An investigation by Michigan Radio's State of Opportunity project and Bridge Magazine has turned up disparities in the way schools choose which students should be in special education and the actual level of those services. Sarah Alvarez with State of Opportunity joined us, along with Bridge Magazine writer Ron French.

A new report says Michigan lacks enough autism specialists to handle the number of children being diagnosed and treated with the disorder.

The Center for Healthcare Research and Transformation (CHRT) says that means long wait times before many children and their families can get help.

“We actually talked to all of the treatment programs to get a sense of the average waiting time for appointments, and it was anywhere from a month to, in some cases, two years, depending on the particular program,” said CHRT Director Marianne Udow-Phillips.

Monica & David

Thanks to big advances in pediatric heart care, people with Down Syndrome can now expect to live well into adulthood, which raises new issues around the questions of love, marriage and children for developmentally disabled adults.

Thursday at the Traverse City State Theatre, a love story that won a best documentary award at the Tribeca Film Festival in 2010: Monica & David.

The title characters and the film’s director will be in town for a panel discussion following the film, which starts at 5:30pm. IPR talked with them this week.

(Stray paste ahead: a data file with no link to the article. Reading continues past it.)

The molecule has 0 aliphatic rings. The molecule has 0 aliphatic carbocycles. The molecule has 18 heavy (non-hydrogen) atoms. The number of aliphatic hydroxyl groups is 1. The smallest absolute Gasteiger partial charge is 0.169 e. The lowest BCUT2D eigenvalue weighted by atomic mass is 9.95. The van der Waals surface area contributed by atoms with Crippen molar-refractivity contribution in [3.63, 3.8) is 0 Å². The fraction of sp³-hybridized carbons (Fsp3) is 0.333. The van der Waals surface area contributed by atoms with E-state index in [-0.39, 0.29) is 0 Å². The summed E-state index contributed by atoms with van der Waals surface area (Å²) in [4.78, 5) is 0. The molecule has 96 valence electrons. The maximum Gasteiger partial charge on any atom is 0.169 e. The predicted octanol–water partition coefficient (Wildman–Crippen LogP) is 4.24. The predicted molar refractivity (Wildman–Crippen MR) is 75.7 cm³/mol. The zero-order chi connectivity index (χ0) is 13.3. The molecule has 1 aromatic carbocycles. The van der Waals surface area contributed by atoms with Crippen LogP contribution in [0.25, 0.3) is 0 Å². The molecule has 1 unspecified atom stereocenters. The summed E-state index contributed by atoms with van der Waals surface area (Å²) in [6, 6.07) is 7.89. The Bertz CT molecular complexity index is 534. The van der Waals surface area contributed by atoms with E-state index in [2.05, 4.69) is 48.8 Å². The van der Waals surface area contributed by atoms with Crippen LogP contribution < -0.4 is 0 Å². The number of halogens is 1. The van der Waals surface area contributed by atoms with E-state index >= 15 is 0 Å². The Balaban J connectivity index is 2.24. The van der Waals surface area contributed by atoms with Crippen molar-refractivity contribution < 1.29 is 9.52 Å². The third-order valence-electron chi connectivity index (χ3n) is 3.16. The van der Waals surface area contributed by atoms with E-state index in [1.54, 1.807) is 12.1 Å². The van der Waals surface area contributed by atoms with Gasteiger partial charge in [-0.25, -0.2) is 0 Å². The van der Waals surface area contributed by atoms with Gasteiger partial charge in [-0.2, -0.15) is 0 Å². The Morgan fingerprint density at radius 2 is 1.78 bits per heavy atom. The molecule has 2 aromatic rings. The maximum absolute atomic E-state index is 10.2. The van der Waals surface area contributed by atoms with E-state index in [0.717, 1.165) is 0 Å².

New rules take effect today which govern the use of sign language interpreters in Michigan.

The state Department of Civil Rights says people who are deaf or hard of hearing need interpreters with specific skills in different settings.

“There’s a significant difference in the communication that is shared between a doctor and a patient versus what might happen in a training at your workplace,” said Leslee Fritz with the Department of Civil Rights.

“Both communications are important. One has life-altering consequences.”

Hunter Gandee will go for a walk this weekend.

That might not seem noteworthy. You might be planning on doing the same.

But starting Saturday morning, the 14-year-old from Temperance plans to walk 40 miles, from his home to the University of Michigan campus, carrying his 7-year-old brother, Braden, on his back the entire way.

Braden has cerebral palsy, and his walker doesn't move well on grass, sandy areas or in crowds.

Hunter isn't walking to raise money, but to focus attention on the problem of mobility for kids with special needs.

*Listen to our conversation with Hunter above.

Paperworks Greeting Card Program Shuts Down

Apr 4, 2014
Peter Payette

  A 20-year legacy of homemade papers and cards has ended, even as the Paperworks Studio line grows in popularity. The program, which employs disabled workers, shuts down immediately in Traverse City.

Fundraising to salvage it didn’t bring in enough money for the nonprofit Grand Traverse Industries to take over the program and try to bring it into black.

The Status Woe / The Status Woe

Last week in Benzie County Circuit Court, Kelli Stapleton pleaded “not guilty” to attempted murder. Police allege she tried to kill her 14-year-old, autistic daughter Isabelle in a murder-suicide attempt.

The case moves slowly though court, but it quickly raised sharp debate among people who live with disabilities like autism.

Monday night at the Traverse City State Theatre, there's a screening of Monica & David. The film is about a pair of lovers who have intellectual disabilities, Down Syndrome.

They do something you might not expect. They get married.

The people who are bringing the movie to town say they want folks to know that people with disabilities have the same hopes and dreams as anyone else.